Research in fusion is highly interdisciplinary. Several research projects at KTH involve researchers in fields such as plasma physics, fluid mechanics, nuclear physics, computational physics and materials science.
ITER: the world’s largest fusion project
Next, Svetlana Ratynskaia, professor of plasma physics, gave an update of progress at international research reactor ITER.
ITER is the first fusion reactor capable of producing more power than it requires to operate, and is being built through international collaboration between the US, China, South Korea, India, Japan, Russia and Europe. The reactor is gradually being put into use so that it can be operated using deuterium and tritium around 2035.
“After that, the next step will be the construction of the subsequent DEMO fusion reactor using the knowledge we get from ITER. This will become a demonstration plant for producing electricity from fusion,” says Ratynskaia.
Svetlana Ratynskaia explained that KTH has made a substantive contribution to ITER through its clear co-operation agreements with concrete goals.
“Among other things, we’ve developed tools that were used in the construction work, while researchers at Uppsala University developed various diagnostic methods,” she says.
Two problems that must be addressed before the step can be taken from ITER to DEMO are the actual encapsulation of the plasma in the reactor and the production of tritium. The reactor must become self-sufficient in tritium. On this, Ratynskaia urged participants to support the project through the tenders published on the ITER website .
Ratynskaia also showed a slide that described all the projects that have been undertaken to date to make fusion reactors a reality. The slide was from Richard Pitts, Leader of the Experiments and Plasma Operation Section of ITER, who gave a detailed presentation of ITER at last year’s KTH Energy Dialogue , (click here to watch his presentation).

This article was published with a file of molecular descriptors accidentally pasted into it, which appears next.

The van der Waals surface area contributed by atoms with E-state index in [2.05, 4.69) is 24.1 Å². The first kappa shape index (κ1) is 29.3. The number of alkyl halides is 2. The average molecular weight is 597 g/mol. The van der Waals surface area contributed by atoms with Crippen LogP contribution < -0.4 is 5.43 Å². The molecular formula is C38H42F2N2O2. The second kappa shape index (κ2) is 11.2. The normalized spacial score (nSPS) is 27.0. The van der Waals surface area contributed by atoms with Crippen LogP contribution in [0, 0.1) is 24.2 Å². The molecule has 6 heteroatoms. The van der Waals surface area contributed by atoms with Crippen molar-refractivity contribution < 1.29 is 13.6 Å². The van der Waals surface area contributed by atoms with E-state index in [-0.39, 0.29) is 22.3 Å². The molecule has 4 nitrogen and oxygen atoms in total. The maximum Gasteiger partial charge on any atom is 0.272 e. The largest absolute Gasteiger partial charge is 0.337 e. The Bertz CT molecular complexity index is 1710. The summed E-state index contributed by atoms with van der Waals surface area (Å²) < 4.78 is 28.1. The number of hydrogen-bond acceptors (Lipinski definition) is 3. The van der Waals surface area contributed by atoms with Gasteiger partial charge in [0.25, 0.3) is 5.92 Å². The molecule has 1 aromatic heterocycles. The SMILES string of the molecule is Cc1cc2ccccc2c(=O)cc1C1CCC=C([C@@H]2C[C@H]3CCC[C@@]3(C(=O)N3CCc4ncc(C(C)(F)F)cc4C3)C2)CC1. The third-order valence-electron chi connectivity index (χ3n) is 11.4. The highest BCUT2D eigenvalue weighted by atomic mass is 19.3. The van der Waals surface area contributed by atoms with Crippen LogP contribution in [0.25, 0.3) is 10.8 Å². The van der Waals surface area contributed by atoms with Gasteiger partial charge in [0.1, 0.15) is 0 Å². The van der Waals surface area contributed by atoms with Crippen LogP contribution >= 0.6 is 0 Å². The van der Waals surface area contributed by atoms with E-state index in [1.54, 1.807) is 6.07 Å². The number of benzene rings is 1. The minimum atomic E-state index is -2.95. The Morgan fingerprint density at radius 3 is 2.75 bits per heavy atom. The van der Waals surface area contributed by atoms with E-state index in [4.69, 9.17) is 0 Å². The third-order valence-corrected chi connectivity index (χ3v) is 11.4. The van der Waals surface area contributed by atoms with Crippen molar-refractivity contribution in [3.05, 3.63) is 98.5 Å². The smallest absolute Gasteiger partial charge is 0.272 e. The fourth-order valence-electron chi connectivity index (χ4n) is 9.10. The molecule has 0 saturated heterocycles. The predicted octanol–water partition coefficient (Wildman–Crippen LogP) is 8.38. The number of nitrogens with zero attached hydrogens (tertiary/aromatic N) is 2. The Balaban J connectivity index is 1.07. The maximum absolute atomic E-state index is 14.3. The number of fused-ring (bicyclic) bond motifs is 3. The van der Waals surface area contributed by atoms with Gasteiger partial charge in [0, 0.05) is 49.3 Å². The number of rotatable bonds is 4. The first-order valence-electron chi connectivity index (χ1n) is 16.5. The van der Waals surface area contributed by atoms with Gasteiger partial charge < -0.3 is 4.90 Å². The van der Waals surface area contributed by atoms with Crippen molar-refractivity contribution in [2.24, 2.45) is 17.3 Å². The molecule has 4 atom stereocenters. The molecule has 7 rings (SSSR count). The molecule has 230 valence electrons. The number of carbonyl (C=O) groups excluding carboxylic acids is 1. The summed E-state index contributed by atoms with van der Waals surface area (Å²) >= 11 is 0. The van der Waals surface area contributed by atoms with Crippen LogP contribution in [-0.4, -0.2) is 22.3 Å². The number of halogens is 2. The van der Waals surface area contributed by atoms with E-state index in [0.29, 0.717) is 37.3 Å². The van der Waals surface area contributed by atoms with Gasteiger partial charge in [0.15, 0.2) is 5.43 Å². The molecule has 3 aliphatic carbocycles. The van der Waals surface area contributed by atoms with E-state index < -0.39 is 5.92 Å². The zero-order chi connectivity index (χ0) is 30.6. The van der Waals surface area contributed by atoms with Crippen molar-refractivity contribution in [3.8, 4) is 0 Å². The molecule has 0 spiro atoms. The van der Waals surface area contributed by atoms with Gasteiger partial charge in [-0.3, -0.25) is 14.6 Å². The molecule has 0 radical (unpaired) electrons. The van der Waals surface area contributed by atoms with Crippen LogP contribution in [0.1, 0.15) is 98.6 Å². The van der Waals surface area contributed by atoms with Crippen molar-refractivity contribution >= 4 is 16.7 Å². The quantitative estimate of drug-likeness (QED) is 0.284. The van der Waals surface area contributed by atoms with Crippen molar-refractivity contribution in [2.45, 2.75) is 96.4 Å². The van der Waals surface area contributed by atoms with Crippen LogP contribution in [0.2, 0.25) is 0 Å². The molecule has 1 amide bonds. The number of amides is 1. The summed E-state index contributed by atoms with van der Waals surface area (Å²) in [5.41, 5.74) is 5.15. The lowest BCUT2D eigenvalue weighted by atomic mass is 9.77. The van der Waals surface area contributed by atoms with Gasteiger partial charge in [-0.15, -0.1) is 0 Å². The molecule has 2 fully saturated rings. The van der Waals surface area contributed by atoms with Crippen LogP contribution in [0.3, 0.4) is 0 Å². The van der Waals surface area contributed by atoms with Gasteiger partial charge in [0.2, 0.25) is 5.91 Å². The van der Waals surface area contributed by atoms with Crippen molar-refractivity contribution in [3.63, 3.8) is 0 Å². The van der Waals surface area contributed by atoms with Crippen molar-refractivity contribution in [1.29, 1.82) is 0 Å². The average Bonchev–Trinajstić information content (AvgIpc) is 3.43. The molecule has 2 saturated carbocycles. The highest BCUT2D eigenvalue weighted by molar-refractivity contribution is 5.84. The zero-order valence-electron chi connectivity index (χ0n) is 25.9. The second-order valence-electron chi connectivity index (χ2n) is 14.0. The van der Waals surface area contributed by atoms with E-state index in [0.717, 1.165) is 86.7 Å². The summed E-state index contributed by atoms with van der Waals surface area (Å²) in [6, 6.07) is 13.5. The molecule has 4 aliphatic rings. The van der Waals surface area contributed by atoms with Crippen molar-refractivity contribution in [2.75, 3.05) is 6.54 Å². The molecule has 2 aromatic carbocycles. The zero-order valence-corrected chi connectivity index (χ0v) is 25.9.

Workshop in the autumn
A workshop is planned during the autumn with the aim of establishing a plan of action for the KTH Fusion Centre research facility.
“We encourage everyone with project ideas that can be accommodated by the facility to get in touch from today. We’d like to include multiple KTH departments, companies, organisations and authorities that can support Swedish fusion research,” says Pierre Bodin, Research Advisor for Strategic Initiatives, KTH.
The long-term goal is to establish a new research centre with the involvement of Novatron, among others, with its technical capacity and its upcoming test facilities.
“The KTH Fusion Centre is an excellent way to support Swedish fusion research. Novatron’s first experiment will take place in the first half of next year and will focus on confirming our technology and our research. After that, it’ll be time to build the next facility for fusion experiments,” von Segebaden says.
Novatron is already involved in European fusion collaboration projects and is also involved in collaborations through the American Fusion Industry Association.
Text: Magnus Trogen Pahlén